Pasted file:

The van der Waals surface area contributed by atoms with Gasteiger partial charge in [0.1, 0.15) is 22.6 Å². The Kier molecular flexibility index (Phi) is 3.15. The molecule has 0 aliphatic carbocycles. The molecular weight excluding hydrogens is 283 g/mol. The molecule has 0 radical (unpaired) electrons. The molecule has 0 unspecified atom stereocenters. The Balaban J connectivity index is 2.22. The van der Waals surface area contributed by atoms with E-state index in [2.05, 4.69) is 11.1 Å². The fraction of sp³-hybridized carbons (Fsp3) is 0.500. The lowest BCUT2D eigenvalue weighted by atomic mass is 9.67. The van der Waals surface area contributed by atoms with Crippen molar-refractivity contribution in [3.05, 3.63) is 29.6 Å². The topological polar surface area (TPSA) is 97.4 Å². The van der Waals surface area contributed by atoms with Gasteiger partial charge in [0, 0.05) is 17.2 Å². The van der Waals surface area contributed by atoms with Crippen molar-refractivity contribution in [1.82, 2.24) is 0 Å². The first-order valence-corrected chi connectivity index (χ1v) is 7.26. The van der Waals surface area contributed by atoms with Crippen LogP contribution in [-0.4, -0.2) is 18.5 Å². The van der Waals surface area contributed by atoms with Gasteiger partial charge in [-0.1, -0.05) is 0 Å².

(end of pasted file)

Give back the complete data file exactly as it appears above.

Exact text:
The van der Waals surface area contributed by atoms with Gasteiger partial charge in [0.1, 0.15) is 22.6 Å². The Kier molecular flexibility index (Phi) is 3.15. The molecule has 0 aliphatic carbocycles. The molecular weight excluding hydrogens is 283 g/mol. The molecule has 0 radical (unpaired) electrons. The molecule has 0 unspecified atom stereocenters. The Balaban J connectivity index is 2.22. The van der Waals surface area contributed by atoms with E-state index in [2.05, 4.69) is 11.1 Å². The fraction of sp³-hybridized carbons (Fsp3) is 0.500. The lowest BCUT2D eigenvalue weighted by atomic mass is 9.67. The van der Waals surface area contributed by atoms with Crippen molar-refractivity contribution in [3.05, 3.63) is 29.6 Å². The topological polar surface area (TPSA) is 97.4 Å². The van der Waals surface area contributed by atoms with Gasteiger partial charge in [0, 0.05) is 17.2 Å². The van der Waals surface area contributed by atoms with Crippen molar-refractivity contribution in [1.82, 2.24) is 0 Å². The first-order valence-corrected chi connectivity index (χ1v) is 7.26. The van der Waals surface area contributed by atoms with Crippen LogP contribution in [-0.4, -0.2) is 18.5 Å². The van der Waals surface area contributed by atoms with Gasteiger partial charge in [-0.1, -0.05) is 0 Å².